An excerpt from Kellogg on Branding in a Hyper-Connected World explores the power of a “transmedia” approach.
With consumers facing a barrage of branded content, today’s marketers know that in order to cut through the noise, messages have to be relevant and timely. They are also discovering that, if done right, digital media storytelling has incredible power to create conversations between brands and consumers.
In the following excerpt from his chapter “Digital Brand Storytelling” in Kellogg on Branding in a Hyper-Connected World, Mohan Sawhney, a clinical professor of marketing at Kellogg, explains the importance of “transmedia storytelling” to the future of brand narratives.
Now we come to the new frontier in brand storytelling. In the world of digital, it’s not just about taking a story and repurposing the same content for different channels: that would be a cross-media approach.
Instead, each new medium requires new thinking. The idea is to create a coordinated story experience, or transmedia storytelling, in which each medium or channel plays a specialized role and does what it does best. This approach requires its own lenses and mental models. With transmedia, one overall story is orchestrated in multiple media, each telling a part of the story. This coordinated, unified story experience encourages customers to go deeper into the story as they are drawn into the experience over a multitude of channels used to create a holistic story world.
Henry Jenkins, the provost professor of communication, journalism, cinematic arts, and education at the University of Southern California, describes transmedia storytelling as a process in which integral elements are dispersed across multiple channels to create a coordinated entertainment experience. When first explaining the concept more than a decade ago, he cited The Matrix, which remains a quintessential example of a transmedia story told via three live-action films, a series of animated short features, comic books, and several video games. There is no single source; to grasp the entire Matrix universe, you need to experience them all.
Storytelling as Immersive Experience
Transmedia storytelling allows a story to unfold across multiple media platforms. The “spreadability” of the narrative is an important consideration and is accomplished through viral marketing practices in social media channels. It begins with a core fan base that will share and disseminate the narrative, thus creating more interest in and buzz around the story.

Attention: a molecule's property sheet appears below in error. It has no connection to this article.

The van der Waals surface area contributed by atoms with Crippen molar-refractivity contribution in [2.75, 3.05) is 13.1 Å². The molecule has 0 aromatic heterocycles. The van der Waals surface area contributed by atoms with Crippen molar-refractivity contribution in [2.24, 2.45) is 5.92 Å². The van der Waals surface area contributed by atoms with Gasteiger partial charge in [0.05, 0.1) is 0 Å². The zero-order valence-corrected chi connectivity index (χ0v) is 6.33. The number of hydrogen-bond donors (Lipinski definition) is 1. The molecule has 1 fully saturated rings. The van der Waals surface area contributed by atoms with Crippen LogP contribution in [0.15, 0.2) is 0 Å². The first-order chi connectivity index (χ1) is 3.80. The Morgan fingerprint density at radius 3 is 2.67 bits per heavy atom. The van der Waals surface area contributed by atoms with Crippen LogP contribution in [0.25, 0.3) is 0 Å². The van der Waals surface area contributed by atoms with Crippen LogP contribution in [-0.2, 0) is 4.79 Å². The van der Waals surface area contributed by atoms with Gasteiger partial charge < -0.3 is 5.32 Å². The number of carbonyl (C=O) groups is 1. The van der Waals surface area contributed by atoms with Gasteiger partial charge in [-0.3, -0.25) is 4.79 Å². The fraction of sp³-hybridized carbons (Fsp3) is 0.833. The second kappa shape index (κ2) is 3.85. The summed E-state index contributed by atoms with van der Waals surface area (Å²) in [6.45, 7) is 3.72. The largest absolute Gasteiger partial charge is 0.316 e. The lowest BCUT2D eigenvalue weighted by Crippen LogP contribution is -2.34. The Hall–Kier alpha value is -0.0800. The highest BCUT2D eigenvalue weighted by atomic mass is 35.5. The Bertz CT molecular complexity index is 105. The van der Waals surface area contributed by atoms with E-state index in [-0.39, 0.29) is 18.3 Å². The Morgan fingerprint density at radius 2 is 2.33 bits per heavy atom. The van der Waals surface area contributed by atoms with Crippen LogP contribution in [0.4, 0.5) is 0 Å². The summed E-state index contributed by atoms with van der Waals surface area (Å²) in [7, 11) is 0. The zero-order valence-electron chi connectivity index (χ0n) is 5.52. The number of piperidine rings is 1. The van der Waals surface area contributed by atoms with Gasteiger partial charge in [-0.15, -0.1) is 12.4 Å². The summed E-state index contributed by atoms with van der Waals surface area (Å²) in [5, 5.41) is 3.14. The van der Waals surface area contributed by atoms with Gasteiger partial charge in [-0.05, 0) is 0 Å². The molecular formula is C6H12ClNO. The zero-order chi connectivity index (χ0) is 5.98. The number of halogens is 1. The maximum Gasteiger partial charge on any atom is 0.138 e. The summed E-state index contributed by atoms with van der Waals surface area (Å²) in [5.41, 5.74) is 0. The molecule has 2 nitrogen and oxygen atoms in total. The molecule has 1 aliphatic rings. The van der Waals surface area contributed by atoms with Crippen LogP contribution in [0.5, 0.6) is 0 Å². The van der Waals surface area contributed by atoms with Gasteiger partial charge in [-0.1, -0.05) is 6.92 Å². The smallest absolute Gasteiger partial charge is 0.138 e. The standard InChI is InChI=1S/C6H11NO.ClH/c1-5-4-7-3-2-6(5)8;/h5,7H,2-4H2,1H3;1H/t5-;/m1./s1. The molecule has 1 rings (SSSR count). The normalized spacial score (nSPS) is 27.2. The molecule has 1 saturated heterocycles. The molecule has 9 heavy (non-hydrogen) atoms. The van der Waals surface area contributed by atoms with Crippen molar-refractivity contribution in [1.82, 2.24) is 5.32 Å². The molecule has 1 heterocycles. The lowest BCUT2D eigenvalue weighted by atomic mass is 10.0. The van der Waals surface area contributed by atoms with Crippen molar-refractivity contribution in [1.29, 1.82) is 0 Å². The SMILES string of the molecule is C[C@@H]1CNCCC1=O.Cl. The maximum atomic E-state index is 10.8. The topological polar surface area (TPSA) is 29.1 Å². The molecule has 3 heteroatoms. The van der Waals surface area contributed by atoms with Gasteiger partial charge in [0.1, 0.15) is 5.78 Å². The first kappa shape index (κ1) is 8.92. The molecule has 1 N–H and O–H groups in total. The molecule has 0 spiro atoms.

Transmedia storytelling strives for continuity of the narrative as the story expands across multiple channels, thus giving fans an immersive experience. Transmedia storytelling as we know it today emerged in the entertainment industry with films such as The Blair Witch Project (1999), whose promotional campaign incorporated televised “documentaries” on the history of the (fictional) Blair Witch and on-the-street personnel who distributed missing-person flyers for the characters who disappear in the film. This technique was adopted by brand marketers across a wide range of industries. The rise of transmedia brand storytelling was fueled by the ability of digital and social media channels to connect with diverse audiences across the world.
A useful case study examines The Hunger Games film series, which began in 2012 with the launch of the first movie in the franchise. It was followed in 2013 by the second film, The Hunger Games: Catching Fire, which set the record for the biggest opening weekend for any movie ever released in the month of November.
A traditional marketing campaign would have focused on creating brand awareness a few weeks prior to the release of the film, using established media channels such as TV, radio, magazines, and billboards, as well as partnerships, a dedicated web site, and YouTube teasers. Other traditional elements might have included in-person PR (interviews, red carpet), online PR (blogs and social media), and cross-marketing partnerships.